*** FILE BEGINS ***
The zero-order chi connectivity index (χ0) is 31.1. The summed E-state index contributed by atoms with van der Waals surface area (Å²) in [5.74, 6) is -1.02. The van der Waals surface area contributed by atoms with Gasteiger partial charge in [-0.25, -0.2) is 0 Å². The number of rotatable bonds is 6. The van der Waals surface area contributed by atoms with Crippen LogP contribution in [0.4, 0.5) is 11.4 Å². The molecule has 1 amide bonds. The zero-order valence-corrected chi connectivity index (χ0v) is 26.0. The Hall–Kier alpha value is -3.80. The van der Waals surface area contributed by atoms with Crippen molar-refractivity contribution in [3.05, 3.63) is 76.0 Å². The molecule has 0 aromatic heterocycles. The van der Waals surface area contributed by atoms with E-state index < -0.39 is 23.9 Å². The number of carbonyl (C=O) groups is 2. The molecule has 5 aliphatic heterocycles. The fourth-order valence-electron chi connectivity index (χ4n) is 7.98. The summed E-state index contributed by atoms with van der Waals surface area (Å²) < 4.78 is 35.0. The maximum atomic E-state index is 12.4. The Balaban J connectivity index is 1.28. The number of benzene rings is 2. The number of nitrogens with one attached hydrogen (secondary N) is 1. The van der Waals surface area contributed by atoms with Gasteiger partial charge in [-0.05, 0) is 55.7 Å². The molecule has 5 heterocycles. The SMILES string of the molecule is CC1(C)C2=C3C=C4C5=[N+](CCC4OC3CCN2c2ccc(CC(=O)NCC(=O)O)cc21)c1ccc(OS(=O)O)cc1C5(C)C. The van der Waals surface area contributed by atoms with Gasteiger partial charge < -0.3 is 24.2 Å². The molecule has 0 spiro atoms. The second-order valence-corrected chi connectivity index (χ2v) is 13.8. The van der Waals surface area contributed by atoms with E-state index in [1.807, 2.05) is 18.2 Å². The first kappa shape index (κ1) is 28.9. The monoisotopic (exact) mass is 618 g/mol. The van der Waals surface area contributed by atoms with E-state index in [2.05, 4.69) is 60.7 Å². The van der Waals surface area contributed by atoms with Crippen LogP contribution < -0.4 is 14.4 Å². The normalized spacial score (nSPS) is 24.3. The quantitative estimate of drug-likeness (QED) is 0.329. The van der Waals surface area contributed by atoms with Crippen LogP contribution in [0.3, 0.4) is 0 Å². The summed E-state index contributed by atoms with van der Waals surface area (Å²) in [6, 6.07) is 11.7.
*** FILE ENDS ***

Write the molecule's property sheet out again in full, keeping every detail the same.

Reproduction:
The zero-order chi connectivity index (χ0) is 31.1. The summed E-state index contributed by atoms with van der Waals surface area (Å²) in [5.74, 6) is -1.02. The van der Waals surface area contributed by atoms with Gasteiger partial charge in [-0.25, -0.2) is 0 Å². The number of rotatable bonds is 6. The van der Waals surface area contributed by atoms with Crippen LogP contribution in [0.4, 0.5) is 11.4 Å². The molecule has 1 amide bonds. The zero-order valence-corrected chi connectivity index (χ0v) is 26.0. The Hall–Kier alpha value is -3.80. The van der Waals surface area contributed by atoms with Crippen molar-refractivity contribution in [3.05, 3.63) is 76.0 Å². The molecule has 0 aromatic heterocycles. The van der Waals surface area contributed by atoms with E-state index < -0.39 is 23.9 Å². The number of carbonyl (C=O) groups is 2. The molecule has 5 aliphatic heterocycles. The fourth-order valence-electron chi connectivity index (χ4n) is 7.98. The summed E-state index contributed by atoms with van der Waals surface area (Å²) < 4.78 is 35.0. The maximum atomic E-state index is 12.4. The Balaban J connectivity index is 1.28. The number of benzene rings is 2. The number of nitrogens with one attached hydrogen (secondary N) is 1. The van der Waals surface area contributed by atoms with Gasteiger partial charge in [-0.05, 0) is 55.7 Å². The molecule has 5 heterocycles. The SMILES string of the molecule is CC1(C)C2=C3C=C4C5=[N+](CCC4OC3CCN2c2ccc(CC(=O)NCC(=O)O)cc21)c1ccc(OS(=O)O)cc1C5(C)C. The van der Waals surface area contributed by atoms with Gasteiger partial charge < -0.3 is 24.2 Å². The molecule has 0 spiro atoms. The second-order valence-corrected chi connectivity index (χ2v) is 13.8. The van der Waals surface area contributed by atoms with E-state index in [1.807, 2.05) is 18.2 Å². The first kappa shape index (κ1) is 28.9. The monoisotopic (exact) mass is 618 g/mol. The van der Waals surface area contributed by atoms with E-state index in [2.05, 4.69) is 60.7 Å². The van der Waals surface area contributed by atoms with Crippen LogP contribution < -0.4 is 14.4 Å². The normalized spacial score (nSPS) is 24.3. The quantitative estimate of drug-likeness (QED) is 0.329. The van der Waals surface area contributed by atoms with Crippen LogP contribution in [0.3, 0.4) is 0 Å². The summed E-state index contributed by atoms with van der Waals surface area (Å²) in [6, 6.07) is 11.7.